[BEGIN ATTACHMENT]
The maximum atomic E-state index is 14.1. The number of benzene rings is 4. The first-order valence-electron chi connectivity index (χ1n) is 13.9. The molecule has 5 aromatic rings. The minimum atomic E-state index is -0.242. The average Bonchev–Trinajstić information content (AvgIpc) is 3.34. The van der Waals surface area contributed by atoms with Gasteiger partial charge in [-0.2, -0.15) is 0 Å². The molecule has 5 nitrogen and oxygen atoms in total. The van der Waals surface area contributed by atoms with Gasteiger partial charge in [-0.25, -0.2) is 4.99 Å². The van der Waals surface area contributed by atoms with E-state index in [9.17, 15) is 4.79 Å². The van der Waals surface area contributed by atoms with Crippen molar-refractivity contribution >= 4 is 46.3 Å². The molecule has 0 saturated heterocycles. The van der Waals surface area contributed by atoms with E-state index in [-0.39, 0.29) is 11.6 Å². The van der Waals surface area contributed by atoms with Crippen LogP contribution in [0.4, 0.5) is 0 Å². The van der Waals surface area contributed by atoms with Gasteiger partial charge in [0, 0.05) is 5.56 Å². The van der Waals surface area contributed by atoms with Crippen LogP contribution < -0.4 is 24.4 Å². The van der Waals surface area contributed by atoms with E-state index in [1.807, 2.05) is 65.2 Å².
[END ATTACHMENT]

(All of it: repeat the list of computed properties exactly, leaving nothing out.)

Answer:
The maximum atomic E-state index is 14.1. The number of benzene rings is 4. The first-order valence-electron chi connectivity index (χ1n) is 13.9. The molecule has 5 aromatic rings. The minimum atomic E-state index is -0.242. The average Bonchev–Trinajstić information content (AvgIpc) is 3.34. The van der Waals surface area contributed by atoms with Gasteiger partial charge in [-0.2, -0.15) is 0 Å². The molecule has 5 nitrogen and oxygen atoms in total. The van der Waals surface area contributed by atoms with Gasteiger partial charge in [-0.25, -0.2) is 4.99 Å². The van der Waals surface area contributed by atoms with E-state index in [9.17, 15) is 4.79 Å². The van der Waals surface area contributed by atoms with Crippen molar-refractivity contribution >= 4 is 46.3 Å². The molecule has 0 saturated heterocycles. The van der Waals surface area contributed by atoms with E-state index in [-0.39, 0.29) is 11.6 Å². The van der Waals surface area contributed by atoms with Crippen LogP contribution in [0.4, 0.5) is 0 Å². The van der Waals surface area contributed by atoms with Gasteiger partial charge in [0, 0.05) is 5.56 Å². The van der Waals surface area contributed by atoms with Crippen LogP contribution < -0.4 is 24.4 Å². The van der Waals surface area contributed by atoms with E-state index in [1.807, 2.05) is 65.2 Å².